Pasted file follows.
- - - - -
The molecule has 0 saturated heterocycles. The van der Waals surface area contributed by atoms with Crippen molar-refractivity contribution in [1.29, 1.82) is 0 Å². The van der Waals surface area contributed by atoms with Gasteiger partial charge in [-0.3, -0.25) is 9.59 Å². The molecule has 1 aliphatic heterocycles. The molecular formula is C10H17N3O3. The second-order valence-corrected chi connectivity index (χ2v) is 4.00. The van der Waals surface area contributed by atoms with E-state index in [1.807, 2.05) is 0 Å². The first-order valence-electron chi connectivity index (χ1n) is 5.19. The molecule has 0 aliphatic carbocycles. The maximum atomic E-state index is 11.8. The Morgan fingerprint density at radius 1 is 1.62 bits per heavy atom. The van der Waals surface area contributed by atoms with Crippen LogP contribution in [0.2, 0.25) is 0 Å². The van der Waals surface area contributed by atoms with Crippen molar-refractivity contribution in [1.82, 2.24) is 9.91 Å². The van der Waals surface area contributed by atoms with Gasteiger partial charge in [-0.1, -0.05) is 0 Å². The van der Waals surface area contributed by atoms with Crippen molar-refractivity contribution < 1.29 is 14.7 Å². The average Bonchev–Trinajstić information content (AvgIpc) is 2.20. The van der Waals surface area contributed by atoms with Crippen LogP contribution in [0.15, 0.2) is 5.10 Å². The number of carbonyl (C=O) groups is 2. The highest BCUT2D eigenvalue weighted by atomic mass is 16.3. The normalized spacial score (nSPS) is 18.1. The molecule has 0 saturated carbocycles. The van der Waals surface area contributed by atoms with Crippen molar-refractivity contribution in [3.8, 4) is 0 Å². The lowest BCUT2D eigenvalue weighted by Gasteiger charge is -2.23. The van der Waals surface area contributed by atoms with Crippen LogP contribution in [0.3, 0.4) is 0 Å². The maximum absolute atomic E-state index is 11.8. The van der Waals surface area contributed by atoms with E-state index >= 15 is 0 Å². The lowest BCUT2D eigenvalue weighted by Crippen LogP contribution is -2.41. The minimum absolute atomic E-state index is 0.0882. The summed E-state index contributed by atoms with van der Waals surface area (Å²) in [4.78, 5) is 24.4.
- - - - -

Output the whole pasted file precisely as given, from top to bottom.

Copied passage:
The molecule has 0 saturated heterocycles. The van der Waals surface area contributed by atoms with Crippen molar-refractivity contribution in [1.29, 1.82) is 0 Å². The van der Waals surface area contributed by atoms with Gasteiger partial charge in [-0.3, -0.25) is 9.59 Å². The molecule has 1 aliphatic heterocycles. The molecular formula is C10H17N3O3. The second-order valence-corrected chi connectivity index (χ2v) is 4.00. The van der Waals surface area contributed by atoms with E-state index in [1.807, 2.05) is 0 Å². The first-order valence-electron chi connectivity index (χ1n) is 5.19. The molecule has 0 aliphatic carbocycles. The maximum atomic E-state index is 11.8. The Morgan fingerprint density at radius 1 is 1.62 bits per heavy atom. The van der Waals surface area contributed by atoms with Crippen LogP contribution in [0.2, 0.25) is 0 Å². The van der Waals surface area contributed by atoms with Crippen molar-refractivity contribution in [1.82, 2.24) is 9.91 Å². The van der Waals surface area contributed by atoms with Gasteiger partial charge in [-0.1, -0.05) is 0 Å². The van der Waals surface area contributed by atoms with Crippen molar-refractivity contribution < 1.29 is 14.7 Å². The average Bonchev–Trinajstić information content (AvgIpc) is 2.20. The van der Waals surface area contributed by atoms with Crippen LogP contribution in [0.15, 0.2) is 5.10 Å². The number of carbonyl (C=O) groups is 2. The highest BCUT2D eigenvalue weighted by atomic mass is 16.3. The normalized spacial score (nSPS) is 18.1. The molecule has 0 saturated carbocycles. The van der Waals surface area contributed by atoms with Crippen molar-refractivity contribution in [3.8, 4) is 0 Å². The lowest BCUT2D eigenvalue weighted by Gasteiger charge is -2.23. The van der Waals surface area contributed by atoms with Crippen LogP contribution in [0.3, 0.4) is 0 Å². The maximum absolute atomic E-state index is 11.8. The van der Waals surface area contributed by atoms with E-state index >= 15 is 0 Å². The lowest BCUT2D eigenvalue weighted by Crippen LogP contribution is -2.41. The minimum absolute atomic E-state index is 0.0882. The summed E-state index contributed by atoms with van der Waals surface area (Å²) in [4.78, 5) is 24.4.